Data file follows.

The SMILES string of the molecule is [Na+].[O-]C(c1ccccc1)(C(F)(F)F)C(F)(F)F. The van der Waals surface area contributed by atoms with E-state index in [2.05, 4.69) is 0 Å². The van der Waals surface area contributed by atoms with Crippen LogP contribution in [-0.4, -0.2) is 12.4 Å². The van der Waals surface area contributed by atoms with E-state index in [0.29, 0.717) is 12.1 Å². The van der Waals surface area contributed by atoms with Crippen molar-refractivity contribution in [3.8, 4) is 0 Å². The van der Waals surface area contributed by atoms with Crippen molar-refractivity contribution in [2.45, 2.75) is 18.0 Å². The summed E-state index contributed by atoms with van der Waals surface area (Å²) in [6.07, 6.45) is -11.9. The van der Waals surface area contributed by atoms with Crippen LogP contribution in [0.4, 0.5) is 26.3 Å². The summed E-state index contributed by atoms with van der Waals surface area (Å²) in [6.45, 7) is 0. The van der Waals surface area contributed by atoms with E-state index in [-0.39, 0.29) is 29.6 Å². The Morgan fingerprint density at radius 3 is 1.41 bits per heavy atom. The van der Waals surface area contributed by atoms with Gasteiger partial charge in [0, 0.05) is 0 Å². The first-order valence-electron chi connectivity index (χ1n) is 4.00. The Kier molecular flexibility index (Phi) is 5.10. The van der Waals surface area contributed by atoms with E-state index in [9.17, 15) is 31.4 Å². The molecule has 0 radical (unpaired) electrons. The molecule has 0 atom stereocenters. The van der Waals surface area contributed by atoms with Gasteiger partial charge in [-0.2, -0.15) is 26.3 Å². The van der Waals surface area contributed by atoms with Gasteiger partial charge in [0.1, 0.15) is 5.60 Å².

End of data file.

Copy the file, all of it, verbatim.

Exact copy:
The SMILES string of the molecule is [Na+].[O-]C(c1ccccc1)(C(F)(F)F)C(F)(F)F. The van der Waals surface area contributed by atoms with E-state index in [2.05, 4.69) is 0 Å². The van der Waals surface area contributed by atoms with Crippen LogP contribution in [-0.4, -0.2) is 12.4 Å². The van der Waals surface area contributed by atoms with E-state index in [0.29, 0.717) is 12.1 Å². The van der Waals surface area contributed by atoms with Crippen molar-refractivity contribution in [3.8, 4) is 0 Å². The van der Waals surface area contributed by atoms with Crippen molar-refractivity contribution in [2.45, 2.75) is 18.0 Å². The summed E-state index contributed by atoms with van der Waals surface area (Å²) in [6.07, 6.45) is -11.9. The van der Waals surface area contributed by atoms with Crippen LogP contribution in [0.4, 0.5) is 26.3 Å². The summed E-state index contributed by atoms with van der Waals surface area (Å²) in [6.45, 7) is 0. The van der Waals surface area contributed by atoms with E-state index in [-0.39, 0.29) is 29.6 Å². The Morgan fingerprint density at radius 3 is 1.41 bits per heavy atom. The van der Waals surface area contributed by atoms with Gasteiger partial charge in [0, 0.05) is 0 Å². The first-order valence-electron chi connectivity index (χ1n) is 4.00. The Kier molecular flexibility index (Phi) is 5.10. The van der Waals surface area contributed by atoms with E-state index in [9.17, 15) is 31.4 Å². The molecule has 0 radical (unpaired) electrons. The molecule has 0 atom stereocenters. The van der Waals surface area contributed by atoms with Gasteiger partial charge in [-0.2, -0.15) is 26.3 Å². The van der Waals surface area contributed by atoms with Gasteiger partial charge in [0.1, 0.15) is 5.60 Å².